RADIUS over TCP
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From: The IESG
To: IETF-Announce Cc: Internet Architecture Board , RFC Editor , radext mailing list , radext chair Subject: Document Action: 'RADIUS Over TCP' to Experimental RFC (draft-ietf-radext-tcp-transport-09.txt) The IESG has approved the following document: - 'RADIUS Over TCP' (draft-ietf-radext-tcp-transport-09.txt) as an Experimental RFC This document is the product of the RADIUS EXTensions Working Group. The IESG contact persons are Dan Romascanu and Ron Bonica. A URL of this Internet Draft is: http://datatracker.ietf.org/doc/draft-ietf-radext-tcp-transport/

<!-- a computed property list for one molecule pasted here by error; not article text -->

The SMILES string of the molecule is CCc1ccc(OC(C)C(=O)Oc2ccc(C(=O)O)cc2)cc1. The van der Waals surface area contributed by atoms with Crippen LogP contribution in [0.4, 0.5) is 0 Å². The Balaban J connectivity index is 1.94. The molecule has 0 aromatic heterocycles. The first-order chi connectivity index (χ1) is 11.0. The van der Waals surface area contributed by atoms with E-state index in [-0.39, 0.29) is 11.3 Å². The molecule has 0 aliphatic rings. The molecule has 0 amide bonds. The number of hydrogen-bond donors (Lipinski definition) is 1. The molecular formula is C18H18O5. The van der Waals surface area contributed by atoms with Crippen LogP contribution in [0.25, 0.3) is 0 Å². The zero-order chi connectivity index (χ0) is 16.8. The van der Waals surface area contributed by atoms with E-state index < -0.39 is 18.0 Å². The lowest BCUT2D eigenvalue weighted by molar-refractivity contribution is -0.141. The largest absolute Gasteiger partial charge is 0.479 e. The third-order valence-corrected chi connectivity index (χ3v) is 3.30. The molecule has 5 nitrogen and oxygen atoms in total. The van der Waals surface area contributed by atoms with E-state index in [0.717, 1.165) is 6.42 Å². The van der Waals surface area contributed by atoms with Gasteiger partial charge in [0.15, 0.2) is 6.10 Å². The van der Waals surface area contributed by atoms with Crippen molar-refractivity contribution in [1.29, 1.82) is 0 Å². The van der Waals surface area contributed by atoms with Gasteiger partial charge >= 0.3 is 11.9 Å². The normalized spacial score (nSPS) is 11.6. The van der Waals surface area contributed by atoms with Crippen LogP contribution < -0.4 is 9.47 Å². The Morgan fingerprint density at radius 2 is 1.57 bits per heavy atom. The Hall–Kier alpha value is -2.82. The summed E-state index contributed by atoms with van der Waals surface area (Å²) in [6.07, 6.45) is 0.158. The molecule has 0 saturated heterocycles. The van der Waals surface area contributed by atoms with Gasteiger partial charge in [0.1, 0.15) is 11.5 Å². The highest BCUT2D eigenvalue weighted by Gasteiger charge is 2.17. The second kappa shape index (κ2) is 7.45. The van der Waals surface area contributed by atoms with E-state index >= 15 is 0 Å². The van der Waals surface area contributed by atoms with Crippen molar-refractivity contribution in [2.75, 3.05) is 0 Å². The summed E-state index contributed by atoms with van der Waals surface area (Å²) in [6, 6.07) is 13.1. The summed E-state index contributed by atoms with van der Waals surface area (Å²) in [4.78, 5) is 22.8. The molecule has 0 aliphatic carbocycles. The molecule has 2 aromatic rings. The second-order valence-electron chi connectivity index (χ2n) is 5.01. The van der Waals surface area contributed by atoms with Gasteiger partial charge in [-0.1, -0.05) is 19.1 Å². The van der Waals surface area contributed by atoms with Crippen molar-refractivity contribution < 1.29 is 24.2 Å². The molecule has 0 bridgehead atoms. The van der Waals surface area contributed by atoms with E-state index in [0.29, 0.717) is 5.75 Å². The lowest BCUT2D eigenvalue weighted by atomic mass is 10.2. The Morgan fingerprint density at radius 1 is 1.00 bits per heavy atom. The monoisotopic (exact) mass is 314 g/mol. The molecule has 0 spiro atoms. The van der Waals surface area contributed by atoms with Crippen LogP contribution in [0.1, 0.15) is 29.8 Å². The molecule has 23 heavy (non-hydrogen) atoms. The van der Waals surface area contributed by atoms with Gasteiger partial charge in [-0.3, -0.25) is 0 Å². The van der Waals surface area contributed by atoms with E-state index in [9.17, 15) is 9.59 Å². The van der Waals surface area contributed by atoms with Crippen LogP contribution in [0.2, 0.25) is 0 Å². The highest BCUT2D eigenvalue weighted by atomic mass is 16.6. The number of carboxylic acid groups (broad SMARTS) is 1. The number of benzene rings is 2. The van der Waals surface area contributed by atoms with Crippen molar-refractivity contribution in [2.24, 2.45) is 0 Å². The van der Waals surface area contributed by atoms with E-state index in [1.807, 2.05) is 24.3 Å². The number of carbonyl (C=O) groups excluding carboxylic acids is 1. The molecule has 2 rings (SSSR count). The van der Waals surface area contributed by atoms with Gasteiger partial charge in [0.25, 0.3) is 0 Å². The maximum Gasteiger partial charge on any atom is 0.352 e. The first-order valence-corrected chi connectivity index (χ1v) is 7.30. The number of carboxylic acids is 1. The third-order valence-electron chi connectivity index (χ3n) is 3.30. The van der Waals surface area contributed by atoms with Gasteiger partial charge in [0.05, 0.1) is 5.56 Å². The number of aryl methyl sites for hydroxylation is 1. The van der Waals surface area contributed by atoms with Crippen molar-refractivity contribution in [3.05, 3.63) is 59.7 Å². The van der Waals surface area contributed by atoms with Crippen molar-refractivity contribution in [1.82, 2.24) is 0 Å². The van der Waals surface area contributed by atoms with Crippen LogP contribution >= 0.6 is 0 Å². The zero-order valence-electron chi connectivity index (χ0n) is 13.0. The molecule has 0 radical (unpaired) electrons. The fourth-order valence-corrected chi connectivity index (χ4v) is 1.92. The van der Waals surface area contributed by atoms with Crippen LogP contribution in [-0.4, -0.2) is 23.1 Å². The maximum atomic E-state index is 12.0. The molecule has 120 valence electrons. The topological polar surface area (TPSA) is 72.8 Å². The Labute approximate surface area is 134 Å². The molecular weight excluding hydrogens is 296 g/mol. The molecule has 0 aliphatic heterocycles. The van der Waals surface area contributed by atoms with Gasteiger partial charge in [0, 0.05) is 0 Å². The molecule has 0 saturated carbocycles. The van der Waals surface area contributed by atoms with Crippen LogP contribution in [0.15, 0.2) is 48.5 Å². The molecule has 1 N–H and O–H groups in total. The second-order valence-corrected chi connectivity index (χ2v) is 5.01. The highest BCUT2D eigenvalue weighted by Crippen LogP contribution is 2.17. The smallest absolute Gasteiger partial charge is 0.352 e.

Technical Summary RADIUS has traditionally used UDP as its underlying transport layer, for reasons described in RFC 2865 Section 2.4. This document defines RADIUS over TCP, in order to address handling issues related to RADIUS over TLS (RTLS). It is not intended to define TCP as a transport protocol for RADIUS in the absence of TLS. Working Group Summary This document is part of a set (including the Status-Server and RTLS specifications) which together define RADIUS over TLS (RTLS). This document has completed RADEXT WG last call, with the primary areas of discussion relating to liveness detection and congestion control. Document Quality The document has been reviewed by IETF RADEXT WG members. RADIUS over TCP/TLS has been implemented by multiple vendors, including RADIATOR and FreeRADIUS. The protocol is currently deployed by EDUROAM, an educational roaming consortium supporting more than one million users worldwide. As a result, the document reflects operational experience. Personnel Bernard Aboba is the document shepherd for this document. Dan Romascanu was the first responsible Area Director. Benoit Claise is the current responsible Area Director. RFC Editor Note In the Security COnsiderations section, please insert the following text between the second and the third paragraph: 'Implementors should consult [RTLS] for issues related the security of RADIUS over TLS, and [RFC5246] for issues related to the security of the TLS protocol. Since "bare" TCP does not provide for confidentiality or enable negotiation of credible ciphersuites, its use is not appropriate for inter-server communications where strong security is required. The use of "bare" TCP transport (i.e., without additional confidentiality and security) is NOT RECOMMENDED, as there has been little or no operational experience with it.'